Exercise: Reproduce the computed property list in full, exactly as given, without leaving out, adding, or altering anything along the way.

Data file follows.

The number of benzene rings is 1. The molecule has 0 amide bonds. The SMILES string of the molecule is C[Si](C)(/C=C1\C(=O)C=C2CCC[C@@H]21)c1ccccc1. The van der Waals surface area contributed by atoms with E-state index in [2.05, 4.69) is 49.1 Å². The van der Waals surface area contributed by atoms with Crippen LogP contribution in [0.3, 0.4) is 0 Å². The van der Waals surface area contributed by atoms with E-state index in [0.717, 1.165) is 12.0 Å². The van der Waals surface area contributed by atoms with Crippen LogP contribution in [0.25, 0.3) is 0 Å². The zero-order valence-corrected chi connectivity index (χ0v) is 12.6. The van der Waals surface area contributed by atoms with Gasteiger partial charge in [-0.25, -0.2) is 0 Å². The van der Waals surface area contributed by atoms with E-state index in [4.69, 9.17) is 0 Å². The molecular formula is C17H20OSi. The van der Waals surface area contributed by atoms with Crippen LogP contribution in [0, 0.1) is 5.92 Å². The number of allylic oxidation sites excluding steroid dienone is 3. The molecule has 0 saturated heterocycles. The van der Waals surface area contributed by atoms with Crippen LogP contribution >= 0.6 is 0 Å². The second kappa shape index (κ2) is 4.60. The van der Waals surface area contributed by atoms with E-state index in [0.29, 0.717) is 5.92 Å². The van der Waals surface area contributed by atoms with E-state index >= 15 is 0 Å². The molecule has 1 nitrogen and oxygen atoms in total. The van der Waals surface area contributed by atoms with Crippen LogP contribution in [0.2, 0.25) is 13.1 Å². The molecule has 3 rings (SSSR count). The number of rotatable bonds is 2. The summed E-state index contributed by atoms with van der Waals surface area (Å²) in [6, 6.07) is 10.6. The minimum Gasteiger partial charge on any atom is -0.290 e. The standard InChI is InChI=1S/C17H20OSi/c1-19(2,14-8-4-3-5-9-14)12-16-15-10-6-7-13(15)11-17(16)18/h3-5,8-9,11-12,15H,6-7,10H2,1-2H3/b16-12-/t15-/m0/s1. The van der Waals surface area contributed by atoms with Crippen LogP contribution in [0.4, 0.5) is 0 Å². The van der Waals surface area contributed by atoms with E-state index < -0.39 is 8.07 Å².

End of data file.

The number of benzene rings is 1. The molecule has 0 amide bonds. The SMILES string of the molecule is C[Si](C)(/C=C1\C(=O)C=C2CCC[C@@H]21)c1ccccc1. The van der Waals surface area contributed by atoms with E-state index in [2.05, 4.69) is 49.1 Å². The van der Waals surface area contributed by atoms with Crippen LogP contribution in [0.3, 0.4) is 0 Å². The van der Waals surface area contributed by atoms with E-state index in [0.717, 1.165) is 12.0 Å². The van der Waals surface area contributed by atoms with Crippen LogP contribution in [0.25, 0.3) is 0 Å². The zero-order valence-corrected chi connectivity index (χ0v) is 12.6. The van der Waals surface area contributed by atoms with Gasteiger partial charge in [-0.25, -0.2) is 0 Å². The van der Waals surface area contributed by atoms with E-state index in [4.69, 9.17) is 0 Å². The molecular formula is C17H20OSi. The van der Waals surface area contributed by atoms with Crippen LogP contribution in [0, 0.1) is 5.92 Å². The number of allylic oxidation sites excluding steroid dienone is 3. The molecule has 0 saturated heterocycles. The van der Waals surface area contributed by atoms with Crippen LogP contribution >= 0.6 is 0 Å². The second kappa shape index (κ2) is 4.60. The van der Waals surface area contributed by atoms with E-state index in [0.29, 0.717) is 5.92 Å². The van der Waals surface area contributed by atoms with E-state index >= 15 is 0 Å². The molecule has 1 nitrogen and oxygen atoms in total. The van der Waals surface area contributed by atoms with Crippen LogP contribution in [0.2, 0.25) is 13.1 Å². The molecule has 3 rings (SSSR count). The number of rotatable bonds is 2. The summed E-state index contributed by atoms with van der Waals surface area (Å²) in [6, 6.07) is 10.6. The minimum Gasteiger partial charge on any atom is -0.290 e. The standard InChI is InChI=1S/C17H20OSi/c1-19(2,14-8-4-3-5-9-14)12-16-15-10-6-7-13(15)11-17(16)18/h3-5,8-9,11-12,15H,6-7,10H2,1-2H3/b16-12-/t15-/m0/s1. The van der Waals surface area contributed by atoms with Crippen LogP contribution in [0.4, 0.5) is 0 Å². The van der Waals surface area contributed by atoms with E-state index < -0.39 is 8.07 Å².